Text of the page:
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9th September 1919
Page 8
Page 8, 9th September 1919 — COAL TRANSPORT IN CARDIFF.
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Which of the following most accurately describes the problem?

Electric Vehicles Engaged in theā€¢ Service of a Coal and Coke Merchant.

TRE EXPANSION of British industry and cornnrierce is dependent to a large extent upon the countryls output of coal, which has a vital bearing upon the cost of our manufactures and likewise an immediate effect upon our ability to compete with foreign productions. The cost of coal, apart from the labour factor, is, of course, in a large measure. influenced by the facility with which it can be transported from the pit head.

Rail transport is largely used for this purpose, chiefly on account of the distances which very often have to be covered, but the motor vehicle is playing an important part in its distribution both to the retailer and the consumer. All types of vehicles are being employed, petrol, steam and electric' and an example . of the use of the latter is to be found in Cardiff, where the Park Coal Co. (Cardiff), Ltd., large coal and coke merchants and contractors, have in use three lorries of this type. 'The first one which the company purchased was a two-ton Walker vehicle, equipped with Edison batteries, which was put into service in June, 1917; The cost of current for this vehicle has at no time exceeded 17s. per week, and it is frequently not more than 15s. The mileage which this lorry covers averages between 500 and 600 miles per month. To the petrol vehicle exponent and enthusiast this mileage may seem a relatively small one, but it must be borne in mind that the vehicle is engaged on short distance haulage work, and that it is for this particular class of service that the manufacturers of electrically-propelled machines claim that vehicles of this type are most suited, especially from the point of view of economical running. The retail coal trade during the last two years has been beset with many difficulties, as may well be imagined, and to give exact figures of tonnage carried would be only misleading on account of the many interferences and obstacles which the divers restrictions and regulations formulated by the authorities have placed in the way. However' amongst the best weeks which the company have had, a total weight of 75 tons has more than once been carried by the two-ton vehicle. As the company point out, these figures will not appear to be very convincing unless it is realized that it is the custom in Cardiff to deliver and stack the coal right into the buyers' cellars, entailing, as is obvious, much labour and long delays in the process.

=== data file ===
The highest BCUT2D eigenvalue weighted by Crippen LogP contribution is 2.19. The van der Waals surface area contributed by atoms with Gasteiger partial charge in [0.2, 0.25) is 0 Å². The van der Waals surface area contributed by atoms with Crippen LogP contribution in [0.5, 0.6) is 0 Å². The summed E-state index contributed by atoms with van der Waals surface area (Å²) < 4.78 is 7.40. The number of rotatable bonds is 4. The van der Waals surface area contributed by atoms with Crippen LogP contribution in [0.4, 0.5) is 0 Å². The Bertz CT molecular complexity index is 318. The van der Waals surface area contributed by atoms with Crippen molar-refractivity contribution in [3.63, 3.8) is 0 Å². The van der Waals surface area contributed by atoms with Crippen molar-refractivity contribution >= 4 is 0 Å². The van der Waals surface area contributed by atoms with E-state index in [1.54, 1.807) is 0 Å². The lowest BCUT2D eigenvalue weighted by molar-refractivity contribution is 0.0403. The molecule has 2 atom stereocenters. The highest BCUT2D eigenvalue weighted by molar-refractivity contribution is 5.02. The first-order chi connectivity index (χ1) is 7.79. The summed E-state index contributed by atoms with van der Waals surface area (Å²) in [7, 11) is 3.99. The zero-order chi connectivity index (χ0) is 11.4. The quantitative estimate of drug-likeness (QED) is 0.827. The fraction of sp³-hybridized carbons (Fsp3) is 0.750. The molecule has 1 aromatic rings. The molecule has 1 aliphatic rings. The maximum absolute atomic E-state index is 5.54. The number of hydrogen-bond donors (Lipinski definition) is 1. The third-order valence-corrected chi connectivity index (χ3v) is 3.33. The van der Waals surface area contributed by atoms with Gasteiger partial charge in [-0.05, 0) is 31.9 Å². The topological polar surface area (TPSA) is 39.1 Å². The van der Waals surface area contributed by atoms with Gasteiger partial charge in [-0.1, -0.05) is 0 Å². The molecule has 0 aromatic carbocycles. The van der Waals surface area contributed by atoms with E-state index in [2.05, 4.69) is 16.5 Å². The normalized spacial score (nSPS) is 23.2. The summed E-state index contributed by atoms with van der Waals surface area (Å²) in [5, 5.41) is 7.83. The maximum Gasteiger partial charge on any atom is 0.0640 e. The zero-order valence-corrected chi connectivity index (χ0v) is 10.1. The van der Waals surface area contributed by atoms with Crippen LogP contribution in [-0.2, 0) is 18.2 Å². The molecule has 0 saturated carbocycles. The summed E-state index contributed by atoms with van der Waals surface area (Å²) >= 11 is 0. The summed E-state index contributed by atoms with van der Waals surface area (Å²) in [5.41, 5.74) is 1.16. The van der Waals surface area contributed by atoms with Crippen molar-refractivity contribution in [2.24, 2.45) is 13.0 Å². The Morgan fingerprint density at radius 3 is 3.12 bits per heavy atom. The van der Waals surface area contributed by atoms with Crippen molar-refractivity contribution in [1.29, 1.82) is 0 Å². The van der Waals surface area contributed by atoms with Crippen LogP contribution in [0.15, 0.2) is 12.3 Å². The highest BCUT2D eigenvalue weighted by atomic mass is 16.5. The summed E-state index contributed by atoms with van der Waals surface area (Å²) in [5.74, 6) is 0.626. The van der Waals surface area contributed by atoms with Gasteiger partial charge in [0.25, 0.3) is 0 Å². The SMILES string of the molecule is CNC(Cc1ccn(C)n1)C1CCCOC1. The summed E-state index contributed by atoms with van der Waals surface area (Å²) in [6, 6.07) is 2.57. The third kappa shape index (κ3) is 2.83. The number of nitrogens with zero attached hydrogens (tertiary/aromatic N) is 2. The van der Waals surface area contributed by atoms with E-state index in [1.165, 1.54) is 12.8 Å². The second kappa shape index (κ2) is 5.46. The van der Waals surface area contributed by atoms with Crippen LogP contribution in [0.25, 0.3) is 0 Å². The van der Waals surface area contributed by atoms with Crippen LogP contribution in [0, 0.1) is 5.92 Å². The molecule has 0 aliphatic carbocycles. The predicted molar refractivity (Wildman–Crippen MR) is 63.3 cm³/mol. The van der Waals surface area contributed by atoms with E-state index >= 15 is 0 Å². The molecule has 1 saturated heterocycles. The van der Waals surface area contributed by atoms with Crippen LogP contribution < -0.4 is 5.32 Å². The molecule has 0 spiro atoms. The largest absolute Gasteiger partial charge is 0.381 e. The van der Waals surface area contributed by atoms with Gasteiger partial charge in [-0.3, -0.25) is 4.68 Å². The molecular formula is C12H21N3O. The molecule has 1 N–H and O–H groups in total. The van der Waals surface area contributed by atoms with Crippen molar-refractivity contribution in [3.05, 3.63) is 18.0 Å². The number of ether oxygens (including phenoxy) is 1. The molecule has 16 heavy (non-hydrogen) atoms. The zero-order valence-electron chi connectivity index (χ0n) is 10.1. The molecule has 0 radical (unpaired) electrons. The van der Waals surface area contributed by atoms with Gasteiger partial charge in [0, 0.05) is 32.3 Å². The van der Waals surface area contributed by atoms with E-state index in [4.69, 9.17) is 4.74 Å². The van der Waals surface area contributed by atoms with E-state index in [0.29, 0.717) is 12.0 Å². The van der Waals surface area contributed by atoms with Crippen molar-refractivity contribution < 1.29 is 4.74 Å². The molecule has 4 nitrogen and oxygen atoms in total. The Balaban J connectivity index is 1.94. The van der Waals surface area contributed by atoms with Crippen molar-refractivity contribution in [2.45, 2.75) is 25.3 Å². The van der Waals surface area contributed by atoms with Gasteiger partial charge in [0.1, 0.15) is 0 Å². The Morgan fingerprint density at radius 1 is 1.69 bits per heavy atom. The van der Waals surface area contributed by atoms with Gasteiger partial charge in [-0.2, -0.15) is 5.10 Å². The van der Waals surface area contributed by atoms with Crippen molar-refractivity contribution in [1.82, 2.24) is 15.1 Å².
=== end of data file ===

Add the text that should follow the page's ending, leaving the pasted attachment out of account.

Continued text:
The company were so impressed with the efficient operation of this lorry that they soon placed an order for a second vehicle of a similar type, but of a capacity of one ton. At this time war restrictions made it almost impassible to get any vehicles imported, and it was not until thirteen months later that delivery was obtained. This one-tanner has been, if anything, more successful than the former vehicle. Early this year an order for a further two vehicles, each of two tons capacity? was placed, and one of these has already been put into service.

The concern are unable to give figures showing the running costs of the vehicles, but they confidently state that' the electrics have brought about a saving in their cartage charges of at least 12 to 15 per cent. This saving surely affords conOncing testimony of the efficiency of the electric.

The retail coal trade is by no means an ideal one for the exposition of the merits of the electric vehicle. That they have performed so satisfactorily in the service of the Park Coal Co. is, therefore, all the more commendable. We are surprised that other retail traders, especially in a commercial and shipping centre such as Cardiff, have been so slow to experiment with this type of commercial vehicle. We can call to mind at the time of our visit to the city this year, in connection with the Royal Show, that the electric vehicle was conspicuous by its absence, whereas its petrol and steam consorts were m.uch in evidence.

There are clear indications, however, that this apparent hesitancy will shoctly disappear, and that before long the electric vehicle will be well in evidence on the streets of Cardiff.


Locations: CARDIFF

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